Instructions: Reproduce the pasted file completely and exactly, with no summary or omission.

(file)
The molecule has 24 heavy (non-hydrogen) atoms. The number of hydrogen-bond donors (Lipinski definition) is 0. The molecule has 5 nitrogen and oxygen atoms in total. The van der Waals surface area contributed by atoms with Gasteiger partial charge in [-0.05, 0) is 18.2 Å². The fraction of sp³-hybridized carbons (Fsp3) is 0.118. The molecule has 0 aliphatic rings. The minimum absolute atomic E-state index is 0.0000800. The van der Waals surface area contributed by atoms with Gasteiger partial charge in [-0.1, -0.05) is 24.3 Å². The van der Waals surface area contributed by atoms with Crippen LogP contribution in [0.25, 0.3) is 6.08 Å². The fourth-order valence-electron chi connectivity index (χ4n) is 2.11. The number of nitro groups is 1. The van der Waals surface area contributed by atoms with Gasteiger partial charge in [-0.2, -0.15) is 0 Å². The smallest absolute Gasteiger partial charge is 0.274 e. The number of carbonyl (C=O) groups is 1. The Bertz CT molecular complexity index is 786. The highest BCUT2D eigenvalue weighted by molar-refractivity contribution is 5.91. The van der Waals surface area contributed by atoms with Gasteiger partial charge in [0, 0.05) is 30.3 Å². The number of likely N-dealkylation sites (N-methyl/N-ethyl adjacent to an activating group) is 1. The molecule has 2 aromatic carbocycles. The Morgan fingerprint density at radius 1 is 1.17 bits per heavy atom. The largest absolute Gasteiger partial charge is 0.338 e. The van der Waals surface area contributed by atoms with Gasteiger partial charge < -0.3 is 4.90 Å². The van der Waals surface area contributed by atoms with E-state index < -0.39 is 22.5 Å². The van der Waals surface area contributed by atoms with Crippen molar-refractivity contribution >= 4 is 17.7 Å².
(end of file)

The molecule has 24 heavy (non-hydrogen) atoms. The number of hydrogen-bond donors (Lipinski definition) is 0. The molecule has 5 nitrogen and oxygen atoms in total. The van der Waals surface area contributed by atoms with Gasteiger partial charge in [-0.05, 0) is 18.2 Å². The fraction of sp³-hybridized carbons (Fsp3) is 0.118. The molecule has 0 aliphatic rings. The minimum absolute atomic E-state index is 0.0000800. The van der Waals surface area contributed by atoms with Gasteiger partial charge in [-0.1, -0.05) is 24.3 Å². The van der Waals surface area contributed by atoms with Crippen LogP contribution in [0.25, 0.3) is 6.08 Å². The fourth-order valence-electron chi connectivity index (χ4n) is 2.11. The number of nitro groups is 1. The van der Waals surface area contributed by atoms with Gasteiger partial charge in [-0.2, -0.15) is 0 Å². The smallest absolute Gasteiger partial charge is 0.274 e. The number of carbonyl (C=O) groups is 1. The Bertz CT molecular complexity index is 786. The highest BCUT2D eigenvalue weighted by molar-refractivity contribution is 5.91. The van der Waals surface area contributed by atoms with Gasteiger partial charge in [0, 0.05) is 30.3 Å². The number of likely N-dealkylation sites (N-methyl/N-ethyl adjacent to an activating group) is 1. The molecule has 2 aromatic carbocycles. The Morgan fingerprint density at radius 1 is 1.17 bits per heavy atom. The largest absolute Gasteiger partial charge is 0.338 e. The van der Waals surface area contributed by atoms with Gasteiger partial charge < -0.3 is 4.90 Å². The van der Waals surface area contributed by atoms with E-state index < -0.39 is 22.5 Å². The van der Waals surface area contributed by atoms with Crippen molar-refractivity contribution >= 4 is 17.7 Å².